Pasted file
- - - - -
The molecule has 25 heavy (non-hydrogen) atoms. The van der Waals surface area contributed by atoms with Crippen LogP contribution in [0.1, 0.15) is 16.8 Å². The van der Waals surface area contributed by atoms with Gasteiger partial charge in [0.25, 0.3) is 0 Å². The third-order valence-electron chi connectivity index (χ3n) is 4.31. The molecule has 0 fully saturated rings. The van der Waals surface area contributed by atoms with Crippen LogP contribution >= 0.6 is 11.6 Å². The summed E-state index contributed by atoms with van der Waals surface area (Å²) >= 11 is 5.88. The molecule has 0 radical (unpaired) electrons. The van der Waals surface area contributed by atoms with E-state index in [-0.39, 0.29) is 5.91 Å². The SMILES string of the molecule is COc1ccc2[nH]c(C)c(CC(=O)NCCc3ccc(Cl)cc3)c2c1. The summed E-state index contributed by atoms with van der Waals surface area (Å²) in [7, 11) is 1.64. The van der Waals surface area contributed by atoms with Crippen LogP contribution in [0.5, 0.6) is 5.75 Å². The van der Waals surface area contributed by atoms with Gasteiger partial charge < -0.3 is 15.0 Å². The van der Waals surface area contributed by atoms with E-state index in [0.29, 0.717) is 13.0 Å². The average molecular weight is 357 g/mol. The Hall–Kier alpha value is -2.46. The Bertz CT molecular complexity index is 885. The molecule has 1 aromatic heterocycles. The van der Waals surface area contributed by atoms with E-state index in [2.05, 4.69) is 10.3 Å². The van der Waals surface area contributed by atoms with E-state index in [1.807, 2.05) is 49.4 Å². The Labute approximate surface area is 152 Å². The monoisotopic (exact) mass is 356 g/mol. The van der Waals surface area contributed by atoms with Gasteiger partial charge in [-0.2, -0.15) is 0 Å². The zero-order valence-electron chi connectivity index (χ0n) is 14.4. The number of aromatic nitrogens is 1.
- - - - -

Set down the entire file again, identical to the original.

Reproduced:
The molecule has 25 heavy (non-hydrogen) atoms. The van der Waals surface area contributed by atoms with Crippen LogP contribution in [0.1, 0.15) is 16.8 Å². The van der Waals surface area contributed by atoms with Gasteiger partial charge in [0.25, 0.3) is 0 Å². The third-order valence-electron chi connectivity index (χ3n) is 4.31. The molecule has 0 fully saturated rings. The van der Waals surface area contributed by atoms with Crippen LogP contribution >= 0.6 is 11.6 Å². The summed E-state index contributed by atoms with van der Waals surface area (Å²) >= 11 is 5.88. The molecule has 0 radical (unpaired) electrons. The van der Waals surface area contributed by atoms with E-state index in [-0.39, 0.29) is 5.91 Å². The SMILES string of the molecule is COc1ccc2[nH]c(C)c(CC(=O)NCCc3ccc(Cl)cc3)c2c1. The summed E-state index contributed by atoms with van der Waals surface area (Å²) in [7, 11) is 1.64. The van der Waals surface area contributed by atoms with Crippen LogP contribution in [0.5, 0.6) is 5.75 Å². The van der Waals surface area contributed by atoms with Gasteiger partial charge < -0.3 is 15.0 Å². The van der Waals surface area contributed by atoms with E-state index in [0.29, 0.717) is 13.0 Å². The average molecular weight is 357 g/mol. The Hall–Kier alpha value is -2.46. The Bertz CT molecular complexity index is 885. The molecule has 1 aromatic heterocycles. The van der Waals surface area contributed by atoms with E-state index in [2.05, 4.69) is 10.3 Å². The van der Waals surface area contributed by atoms with E-state index in [1.807, 2.05) is 49.4 Å². The Labute approximate surface area is 152 Å². The monoisotopic (exact) mass is 356 g/mol. The van der Waals surface area contributed by atoms with Gasteiger partial charge in [-0.2, -0.15) is 0 Å². The zero-order valence-electron chi connectivity index (χ0n) is 14.4. The number of aromatic nitrogens is 1.